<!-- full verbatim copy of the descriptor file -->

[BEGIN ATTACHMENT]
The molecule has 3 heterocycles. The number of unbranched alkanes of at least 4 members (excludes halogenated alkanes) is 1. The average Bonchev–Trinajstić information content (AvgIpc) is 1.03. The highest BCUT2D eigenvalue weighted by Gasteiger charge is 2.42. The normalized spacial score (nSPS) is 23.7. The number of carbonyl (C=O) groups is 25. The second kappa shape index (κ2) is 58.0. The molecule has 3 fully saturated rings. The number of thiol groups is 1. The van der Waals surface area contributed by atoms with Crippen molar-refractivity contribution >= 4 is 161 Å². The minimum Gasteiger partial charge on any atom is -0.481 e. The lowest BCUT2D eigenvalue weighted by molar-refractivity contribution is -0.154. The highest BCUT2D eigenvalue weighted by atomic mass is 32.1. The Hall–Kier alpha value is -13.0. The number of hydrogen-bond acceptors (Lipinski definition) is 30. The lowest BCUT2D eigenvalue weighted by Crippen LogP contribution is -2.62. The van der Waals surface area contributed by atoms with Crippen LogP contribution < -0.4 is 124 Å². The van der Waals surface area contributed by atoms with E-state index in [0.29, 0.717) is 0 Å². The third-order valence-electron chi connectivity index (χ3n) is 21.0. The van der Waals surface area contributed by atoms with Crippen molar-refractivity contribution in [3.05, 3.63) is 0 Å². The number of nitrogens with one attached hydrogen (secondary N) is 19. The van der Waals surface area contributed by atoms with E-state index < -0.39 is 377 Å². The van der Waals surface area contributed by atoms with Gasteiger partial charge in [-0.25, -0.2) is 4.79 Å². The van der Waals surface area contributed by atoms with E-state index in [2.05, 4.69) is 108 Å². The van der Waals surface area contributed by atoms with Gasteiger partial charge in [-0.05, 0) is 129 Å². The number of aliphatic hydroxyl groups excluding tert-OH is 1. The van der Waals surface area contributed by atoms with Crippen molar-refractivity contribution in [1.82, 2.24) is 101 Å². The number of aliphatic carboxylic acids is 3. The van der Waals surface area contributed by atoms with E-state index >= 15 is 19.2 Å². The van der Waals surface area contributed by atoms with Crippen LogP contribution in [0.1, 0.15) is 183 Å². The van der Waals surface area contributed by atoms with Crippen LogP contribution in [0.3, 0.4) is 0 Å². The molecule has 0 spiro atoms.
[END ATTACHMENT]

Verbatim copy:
The molecule has 3 heterocycles. The number of unbranched alkanes of at least 4 members (excludes halogenated alkanes) is 1. The average Bonchev–Trinajstić information content (AvgIpc) is 1.03. The highest BCUT2D eigenvalue weighted by Gasteiger charge is 2.42. The normalized spacial score (nSPS) is 23.7. The number of carbonyl (C=O) groups is 25. The second kappa shape index (κ2) is 58.0. The molecule has 3 fully saturated rings. The number of thiol groups is 1. The van der Waals surface area contributed by atoms with Crippen molar-refractivity contribution >= 4 is 161 Å². The minimum Gasteiger partial charge on any atom is -0.481 e. The lowest BCUT2D eigenvalue weighted by molar-refractivity contribution is -0.154. The highest BCUT2D eigenvalue weighted by atomic mass is 32.1. The Hall–Kier alpha value is -13.0. The number of hydrogen-bond acceptors (Lipinski definition) is 30. The lowest BCUT2D eigenvalue weighted by Crippen LogP contribution is -2.62. The van der Waals surface area contributed by atoms with Crippen LogP contribution < -0.4 is 124 Å². The van der Waals surface area contributed by atoms with E-state index in [0.29, 0.717) is 0 Å². The third-order valence-electron chi connectivity index (χ3n) is 21.0. The van der Waals surface area contributed by atoms with Crippen molar-refractivity contribution in [3.05, 3.63) is 0 Å². The number of nitrogens with one attached hydrogen (secondary N) is 19. The van der Waals surface area contributed by atoms with E-state index < -0.39 is 377 Å². The van der Waals surface area contributed by atoms with Gasteiger partial charge in [-0.25, -0.2) is 4.79 Å². The van der Waals surface area contributed by atoms with E-state index in [2.05, 4.69) is 108 Å². The van der Waals surface area contributed by atoms with Gasteiger partial charge in [-0.05, 0) is 129 Å². The number of aliphatic hydroxyl groups excluding tert-OH is 1. The van der Waals surface area contributed by atoms with Crippen molar-refractivity contribution in [1.82, 2.24) is 101 Å². The number of aliphatic carboxylic acids is 3. The van der Waals surface area contributed by atoms with E-state index >= 15 is 19.2 Å². The van der Waals surface area contributed by atoms with Crippen LogP contribution in [0.1, 0.15) is 183 Å². The van der Waals surface area contributed by atoms with Crippen LogP contribution in [0.3, 0.4) is 0 Å². The molecule has 0 spiro atoms.